The reasons for the rate cuts by the central banks of India and Europe could not be more different, although each region faces economic problems. Each decision shows the weakness of rate cuts as a means to stimulate gross domestic product (GDP). The trouble in Europe is related to lack of inflation. In India, the fear of inflation abounds among central bankers. The next few quarters may tell which approach is less powerful.
The Reserve Bank of India cut its benchmark rate by 25 basis points to 7.25%. The lowering is the third this year. The central bank commented as it took the action: "The balance of risks stemming from the Reserve Bank's assessment of the growth-inflation dynamic yields little space for further monetary easing." But the plan comes just after the World Bank cut its India GDP growth forecast for 2013 to 2014 to 6.1%, down from a 7.0% estimate at the end of last year.
India is caught on the horns of a dilemma not unlike that China has faced off and on since the start of the global recession. Inflation has been a problem for decades. Slow growth is a more recent one. India cannot afford to let either problem to get out of hand. However, central bank policy may be useless as a means to rekindle growth.
The European Central Bank (ECB) also cut rates by 0.25%, but to 0.5%, with the goal to help drag businesses and economies throughout most of Europe from a second recession in less than six years. The recession already has caused negative GDP growth in several nations and helped push unemployment into double digits in some. The situation in the region remains so desperate that ECB President Mario Draghi said, "There are several unintended consequences that may stem from this measure. We will address and cope with these consequences if we decide to act. And we will again look at this with an open mind and we stand ready to act if needed." Perhaps the ECB rate cuts are not over.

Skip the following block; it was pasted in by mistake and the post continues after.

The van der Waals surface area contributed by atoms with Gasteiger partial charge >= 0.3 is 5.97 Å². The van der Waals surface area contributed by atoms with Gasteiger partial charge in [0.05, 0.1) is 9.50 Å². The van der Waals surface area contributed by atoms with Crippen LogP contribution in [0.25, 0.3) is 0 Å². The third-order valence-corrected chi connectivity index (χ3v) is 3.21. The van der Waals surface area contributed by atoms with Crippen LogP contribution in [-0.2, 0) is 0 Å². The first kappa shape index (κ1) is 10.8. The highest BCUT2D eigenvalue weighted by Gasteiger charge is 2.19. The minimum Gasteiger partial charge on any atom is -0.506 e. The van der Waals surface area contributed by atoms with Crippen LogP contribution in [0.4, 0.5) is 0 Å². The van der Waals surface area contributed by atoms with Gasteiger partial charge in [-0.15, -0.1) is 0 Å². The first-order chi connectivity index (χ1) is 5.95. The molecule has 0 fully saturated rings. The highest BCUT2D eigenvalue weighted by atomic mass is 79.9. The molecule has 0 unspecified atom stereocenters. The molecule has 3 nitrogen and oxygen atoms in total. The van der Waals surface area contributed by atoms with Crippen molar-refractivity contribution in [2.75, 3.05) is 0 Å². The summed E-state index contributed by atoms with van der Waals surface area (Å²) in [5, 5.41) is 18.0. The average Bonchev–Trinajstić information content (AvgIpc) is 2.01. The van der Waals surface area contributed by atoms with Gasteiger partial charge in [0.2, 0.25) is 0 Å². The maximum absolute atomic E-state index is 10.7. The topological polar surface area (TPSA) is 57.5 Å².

The recent use of interest rates by central banks to address inflation and growth has been as widely discussed as any other government-based activity in the world. Much of this discussion has revolved around decisions by the Bank of Japan and Federal Reserve. However, the actions in India and by the ECB may be more important, because of what is at stake.
The balance between rates and inflation on one hand and stimulus in economies with almost no inflation on the other shows how the supposed power of central banks can be used. It also may show how little leverage these banks have. Agencies like the International Monetary Fund and World Bank continue to revise GDP growth lower in India and Europe. The agencies obviously believe central bank activity means nothing.
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